The embattled mayor of Tijuana, Mexico, has had nothing but harsh words for the unexpected influx of migrants into his city. According to RT, Mayor Juan Manuel Gastelum is currently calling on his own federal government — as well as members of the United Nations — to offer their financial and organizational assistance in dealing with the nearly 5,000 caravan members who have so far arrived in his jurisdiction. Speaking during a press conference, he made his case on this point crystal clear.
“We do not have the necessary and sufficient infrastructure to fully attend to these people to give them a decent space… I will not spend Tijuanans’ money, I will not bring Tijuana into debt now, in the same way, we haven’t done so these past two years.”
Gastelum, who is at political odds with the greater Mexican government as well as with his own electorate — having fallen to approval ratings in the single digits, per RT — finds himself on the popular side of the debate with regards to the migrant issue. Some locals appear to support his anti-migrant positioning, with a small protest taking place this past Sunday, November 18, which saw dozens of Tijuanan residents take to the streets chanting “Long Live Mexico,” and “Tijuana First!”
Should the media apologize?
Mexico To Deport Migrant Caravan Members After Tijuana Arrests, Prove Trump Right https://t.co/F2XpQOW2rx
— Ryan Fournier (@RyanAFournier) November 22, 2018
Though the controversial mayor of Tijuana was forced — by public pressure — to recant his previous statements that the migrants were “bums” and “pot smokers” who were primarily interested in upsetting the “tranquility and security of Tijuana,” there have been some problematic altercations between the new arrivals and the established authorities.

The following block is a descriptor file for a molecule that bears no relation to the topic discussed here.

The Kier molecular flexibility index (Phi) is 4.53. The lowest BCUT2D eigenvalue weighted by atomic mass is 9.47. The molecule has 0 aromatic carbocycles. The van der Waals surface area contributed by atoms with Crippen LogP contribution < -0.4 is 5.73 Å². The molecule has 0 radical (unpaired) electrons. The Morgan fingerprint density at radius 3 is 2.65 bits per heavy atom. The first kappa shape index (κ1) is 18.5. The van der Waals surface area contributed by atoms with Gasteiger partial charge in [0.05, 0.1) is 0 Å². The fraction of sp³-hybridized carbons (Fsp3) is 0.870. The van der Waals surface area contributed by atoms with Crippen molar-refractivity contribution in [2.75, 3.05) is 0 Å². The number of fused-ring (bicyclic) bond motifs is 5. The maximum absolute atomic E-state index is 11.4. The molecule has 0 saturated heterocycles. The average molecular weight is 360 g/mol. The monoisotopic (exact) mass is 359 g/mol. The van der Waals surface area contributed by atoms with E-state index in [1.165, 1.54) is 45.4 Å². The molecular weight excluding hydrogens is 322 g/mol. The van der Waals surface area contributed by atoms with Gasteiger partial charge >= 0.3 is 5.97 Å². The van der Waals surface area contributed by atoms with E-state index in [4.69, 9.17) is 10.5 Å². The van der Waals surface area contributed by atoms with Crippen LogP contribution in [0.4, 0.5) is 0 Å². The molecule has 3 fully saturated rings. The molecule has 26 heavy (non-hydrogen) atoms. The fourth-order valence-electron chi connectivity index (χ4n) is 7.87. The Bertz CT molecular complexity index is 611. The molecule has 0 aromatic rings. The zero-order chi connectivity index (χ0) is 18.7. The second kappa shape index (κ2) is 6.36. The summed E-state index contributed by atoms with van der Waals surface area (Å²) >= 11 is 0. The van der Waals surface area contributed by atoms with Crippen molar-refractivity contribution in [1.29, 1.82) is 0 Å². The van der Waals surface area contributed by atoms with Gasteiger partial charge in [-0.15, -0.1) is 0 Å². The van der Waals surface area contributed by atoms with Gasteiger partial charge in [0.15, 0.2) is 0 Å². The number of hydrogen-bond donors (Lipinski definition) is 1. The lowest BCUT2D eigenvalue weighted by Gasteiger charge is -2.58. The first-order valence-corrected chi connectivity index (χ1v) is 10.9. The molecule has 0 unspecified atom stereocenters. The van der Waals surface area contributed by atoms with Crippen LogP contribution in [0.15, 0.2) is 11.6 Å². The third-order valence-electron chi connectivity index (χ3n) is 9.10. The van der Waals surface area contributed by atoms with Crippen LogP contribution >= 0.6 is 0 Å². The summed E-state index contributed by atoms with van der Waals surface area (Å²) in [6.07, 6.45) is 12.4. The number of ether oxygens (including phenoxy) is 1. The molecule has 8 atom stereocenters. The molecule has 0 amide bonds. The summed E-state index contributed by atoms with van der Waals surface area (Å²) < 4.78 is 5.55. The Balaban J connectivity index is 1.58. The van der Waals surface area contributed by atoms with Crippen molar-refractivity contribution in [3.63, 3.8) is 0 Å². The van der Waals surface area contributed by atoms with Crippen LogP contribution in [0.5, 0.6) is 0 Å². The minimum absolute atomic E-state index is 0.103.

Tijuana’s city law enforcement authorities have released statements, per El Sol de Tijuana, that 108 Central American migrants have so far been arrested. Of that group of lawbreakers, 104 of them were minor crimes — including drug possession, public disturbance, and public intoxication. The remaining four were brought up on more serious charges of insulting authorities, robbery and inciting violence.
Earlier reporting from the Washington Times indicates that at least 34 of the migrants charged with the aforementioned offenses will be deported back to their home nations.
Still, it seems that the tension is far from over. The mayor has described many of the recent refugee claimants as having “arrived all of sudden, with a lot of people – not all … but a lot – were aggressive and cocky.” His response is notably different from his statements made about the influx of Haitian immigrants last year, where he detailed how they “arrived with their papers, with a clear vision… in an orderly way, they never asked us for food or shelter.”
As the Washington Times reports, most members of the Central American caravan have already refused repeated offers from the Mexican government of residency and asylum.